This Lexington GPS pilot study was an innovative project initiated by the FHWA Office of Highway Information Management. The study involved both automated data collection using Personal Digital Assistants (PDA) and GPS, as well as respondents’ self-reporting of activities and trips (see Battelle  for details of the survey). The primary objective of the Lexington project was to see if people would be willing to use such a data collection device and whether or not they could operate the equipment, and if the equipment was reliable enough to use. Due to limitations arising from power constraints and weight of the PDAs used, the pilot study was able to collect only data of vehicle trips (where electric power from vehicles was used to operate the PDAs). Despite this limitation of the dataset, it is still of considerable value since GPS trip data have not been available to transportation planners and researchers before. Murakami and Wagner (1999) had used the dataset to examine whether using automated data collection would improve trip reporting, while Yalamanchili et al. (1999) used it to study individual activity chaining behavior. The purpose of this study is largely exploratory. It aims at developing GIS-based methods for analyzing this kind of data and deriving implications for improving future efforts of data collection and analysis involving GPS data.
As a Personal Digital Assistant (PDA) and the Global Positioning System were used in the data collection test, and post-processing of the GPS data generated another type of data, four types of data are available from the original dataset (see Battelle 1997). These include PDA data, GPS data, match data and recall data. Since the match data were generated through post-processing the GPS data to eliminate obvious errors and to improve positional accuracy of the original GPS data, they were used in the analysis described in this report. These data files, mainly MatchLin and MatchPnt, are stored in the "GISTrips" directory on the Lexington study data CD.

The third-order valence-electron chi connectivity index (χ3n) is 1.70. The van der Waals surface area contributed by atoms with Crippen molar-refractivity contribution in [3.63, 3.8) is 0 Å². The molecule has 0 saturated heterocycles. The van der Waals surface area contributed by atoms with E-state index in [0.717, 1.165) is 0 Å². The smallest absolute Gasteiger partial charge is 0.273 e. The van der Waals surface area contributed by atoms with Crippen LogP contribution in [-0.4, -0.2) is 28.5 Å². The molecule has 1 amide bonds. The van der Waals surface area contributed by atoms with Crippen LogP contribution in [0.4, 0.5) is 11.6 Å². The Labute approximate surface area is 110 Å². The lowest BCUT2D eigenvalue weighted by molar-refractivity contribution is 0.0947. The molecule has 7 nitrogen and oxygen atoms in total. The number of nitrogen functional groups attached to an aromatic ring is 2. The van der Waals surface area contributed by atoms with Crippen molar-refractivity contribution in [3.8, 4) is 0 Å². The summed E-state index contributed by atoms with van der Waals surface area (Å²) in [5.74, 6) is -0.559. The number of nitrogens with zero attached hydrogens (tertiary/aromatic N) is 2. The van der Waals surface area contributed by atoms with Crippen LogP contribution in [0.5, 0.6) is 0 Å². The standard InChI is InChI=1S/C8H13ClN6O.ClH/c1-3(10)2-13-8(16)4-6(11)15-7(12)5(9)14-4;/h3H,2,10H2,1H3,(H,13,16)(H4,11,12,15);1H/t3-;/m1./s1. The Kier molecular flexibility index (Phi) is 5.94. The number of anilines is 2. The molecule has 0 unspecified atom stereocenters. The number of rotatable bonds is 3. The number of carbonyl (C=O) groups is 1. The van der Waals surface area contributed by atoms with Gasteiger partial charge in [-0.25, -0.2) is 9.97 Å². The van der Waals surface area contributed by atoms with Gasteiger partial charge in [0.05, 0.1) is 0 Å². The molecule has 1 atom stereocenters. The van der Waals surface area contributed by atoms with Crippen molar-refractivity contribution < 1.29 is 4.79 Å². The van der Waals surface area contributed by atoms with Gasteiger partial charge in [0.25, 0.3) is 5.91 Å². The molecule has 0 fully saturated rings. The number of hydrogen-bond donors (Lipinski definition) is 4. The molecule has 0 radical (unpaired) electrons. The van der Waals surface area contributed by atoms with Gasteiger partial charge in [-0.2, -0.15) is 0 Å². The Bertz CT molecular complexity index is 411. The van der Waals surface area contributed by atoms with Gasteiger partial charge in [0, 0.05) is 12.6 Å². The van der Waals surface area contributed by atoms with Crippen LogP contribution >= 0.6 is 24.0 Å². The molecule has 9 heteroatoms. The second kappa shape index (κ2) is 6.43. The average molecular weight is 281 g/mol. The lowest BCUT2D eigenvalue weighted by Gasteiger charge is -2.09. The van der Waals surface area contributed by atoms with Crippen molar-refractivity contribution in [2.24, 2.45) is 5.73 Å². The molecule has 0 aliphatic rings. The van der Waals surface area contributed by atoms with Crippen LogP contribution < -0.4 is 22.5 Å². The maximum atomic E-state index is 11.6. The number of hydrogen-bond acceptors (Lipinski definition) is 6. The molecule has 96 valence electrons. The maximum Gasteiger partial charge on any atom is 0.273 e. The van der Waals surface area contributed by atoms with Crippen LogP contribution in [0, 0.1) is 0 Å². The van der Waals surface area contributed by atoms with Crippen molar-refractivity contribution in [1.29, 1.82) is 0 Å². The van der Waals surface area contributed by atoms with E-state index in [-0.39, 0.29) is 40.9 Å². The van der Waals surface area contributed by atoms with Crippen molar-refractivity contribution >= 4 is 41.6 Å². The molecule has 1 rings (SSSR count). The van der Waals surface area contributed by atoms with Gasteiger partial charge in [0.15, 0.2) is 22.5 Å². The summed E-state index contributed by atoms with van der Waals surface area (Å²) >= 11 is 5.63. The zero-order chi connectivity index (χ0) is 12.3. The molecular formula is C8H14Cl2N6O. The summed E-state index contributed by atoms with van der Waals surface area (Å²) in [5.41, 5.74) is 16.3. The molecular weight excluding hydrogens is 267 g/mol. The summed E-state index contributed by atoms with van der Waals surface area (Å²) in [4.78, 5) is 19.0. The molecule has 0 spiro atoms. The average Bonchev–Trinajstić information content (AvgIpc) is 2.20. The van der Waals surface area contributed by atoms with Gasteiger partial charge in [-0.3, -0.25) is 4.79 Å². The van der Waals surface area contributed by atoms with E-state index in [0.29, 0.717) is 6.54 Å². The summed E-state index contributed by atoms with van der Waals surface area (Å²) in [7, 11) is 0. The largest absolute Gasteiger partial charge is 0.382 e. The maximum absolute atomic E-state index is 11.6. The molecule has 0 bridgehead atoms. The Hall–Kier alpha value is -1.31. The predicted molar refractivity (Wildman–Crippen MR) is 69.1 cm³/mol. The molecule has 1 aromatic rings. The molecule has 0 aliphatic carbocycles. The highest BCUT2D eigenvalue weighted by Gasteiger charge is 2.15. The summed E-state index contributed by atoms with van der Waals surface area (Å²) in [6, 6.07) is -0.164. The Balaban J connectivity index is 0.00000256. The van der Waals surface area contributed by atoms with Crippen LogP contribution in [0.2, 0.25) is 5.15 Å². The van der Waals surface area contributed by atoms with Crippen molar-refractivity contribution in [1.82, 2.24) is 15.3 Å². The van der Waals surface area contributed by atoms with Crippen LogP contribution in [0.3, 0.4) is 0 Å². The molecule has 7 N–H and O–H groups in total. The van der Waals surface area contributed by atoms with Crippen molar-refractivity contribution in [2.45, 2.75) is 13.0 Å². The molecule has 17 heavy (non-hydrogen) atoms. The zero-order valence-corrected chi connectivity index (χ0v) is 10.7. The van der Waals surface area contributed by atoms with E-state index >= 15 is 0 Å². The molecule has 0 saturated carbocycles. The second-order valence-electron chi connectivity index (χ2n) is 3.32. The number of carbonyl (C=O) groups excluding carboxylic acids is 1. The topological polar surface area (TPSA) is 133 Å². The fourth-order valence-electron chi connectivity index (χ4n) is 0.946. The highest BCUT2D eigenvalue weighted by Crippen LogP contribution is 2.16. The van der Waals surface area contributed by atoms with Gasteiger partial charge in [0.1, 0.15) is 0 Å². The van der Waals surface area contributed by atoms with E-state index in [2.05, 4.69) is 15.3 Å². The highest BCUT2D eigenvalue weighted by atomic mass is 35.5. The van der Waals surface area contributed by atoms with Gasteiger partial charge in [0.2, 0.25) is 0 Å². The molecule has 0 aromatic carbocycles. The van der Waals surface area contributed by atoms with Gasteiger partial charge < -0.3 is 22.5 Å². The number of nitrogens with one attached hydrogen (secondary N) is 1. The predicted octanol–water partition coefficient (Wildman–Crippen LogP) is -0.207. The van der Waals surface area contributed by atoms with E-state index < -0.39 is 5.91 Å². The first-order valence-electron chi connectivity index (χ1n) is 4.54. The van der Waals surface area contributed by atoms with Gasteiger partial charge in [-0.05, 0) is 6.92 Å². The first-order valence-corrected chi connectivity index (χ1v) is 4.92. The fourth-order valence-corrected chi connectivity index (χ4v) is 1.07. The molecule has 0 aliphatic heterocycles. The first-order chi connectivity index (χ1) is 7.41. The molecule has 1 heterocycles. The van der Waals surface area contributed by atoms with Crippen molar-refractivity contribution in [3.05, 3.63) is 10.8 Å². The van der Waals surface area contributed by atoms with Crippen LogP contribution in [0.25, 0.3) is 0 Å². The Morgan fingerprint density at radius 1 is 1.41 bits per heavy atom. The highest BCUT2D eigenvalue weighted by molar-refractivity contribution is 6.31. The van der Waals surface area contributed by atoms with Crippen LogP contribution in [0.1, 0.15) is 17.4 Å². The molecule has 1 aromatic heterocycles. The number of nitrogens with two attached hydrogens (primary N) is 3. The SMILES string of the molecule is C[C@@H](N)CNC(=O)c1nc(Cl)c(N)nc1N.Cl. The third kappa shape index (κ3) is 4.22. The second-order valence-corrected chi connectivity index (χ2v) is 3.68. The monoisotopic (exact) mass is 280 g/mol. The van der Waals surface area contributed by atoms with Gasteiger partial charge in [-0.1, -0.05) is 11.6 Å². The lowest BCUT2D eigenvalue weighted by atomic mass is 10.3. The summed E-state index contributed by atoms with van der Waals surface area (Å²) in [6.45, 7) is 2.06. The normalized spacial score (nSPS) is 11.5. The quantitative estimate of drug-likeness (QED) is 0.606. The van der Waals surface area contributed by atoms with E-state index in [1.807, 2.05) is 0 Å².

The original data set contains information of 216 licensed drivers (100 male, 116 female) from 100 households with an average age of 42.5 (ranging from 16 to 77). These households had 2.9 persons and 2.2 vehicles on average. Education levels for the 216 drivers sampled were relatively high - 20 percent of the individuals have college degrees and another 20 percent have some post-secondary education. The average distance driven per year for each driver was 13,118 miles (Battelle 1997). In total, data of 2,758 GPS-recorded trips were collected which consist of 794,861 data points of latitude-longitude pairs and time.
Although the purpose of this exploratory project is to examine gender differences in individual accessibility using the GPS data, a difficulty in identifying the gender of a particular driver in the original sample was encountered during data analysis. It was mainly due to the different personal identification key used in the GPS data and interview data. While personal and household attributes were provided in the interview data (in the subdirectory Database), no such data was provided in the GPS data files (in the files "gpsout.dbf" in the MatchLin subdirectory and "gpsoutp.dbf" in the MatchPnt subdirectory). Further, since the unique correspondence of these two sets of identification key was not available in the original dataset, there is no way to determine the personal attributes (hence gender) of a driver in the GIS data files. To overcome this difficulty, driver names in the original GPS and interview data were used to provide a unique and matched identification of all the drivers in the sample (this was performed by Alan Pate and David Neumeister of Battelle). Gender of 125 drivers in the GPS data were identified using this method. For the most part, matches were made based on the driver's name. In a couple of cases, the name was left blank by the driver when GPS data were collected. By examining the GPS trips made on the recall day with the trips reported on the post interview, it was possible to also match these drivers. Note that in some cases, this process resulted in two GPS drivers being matched with the same interview driver because it was possible to match one of the left-blank drivers to a driver that correctly selected his/her name for other trips. Due to these difficulties, all cases with any potential for mistaken gender in the matched data file were eliminated.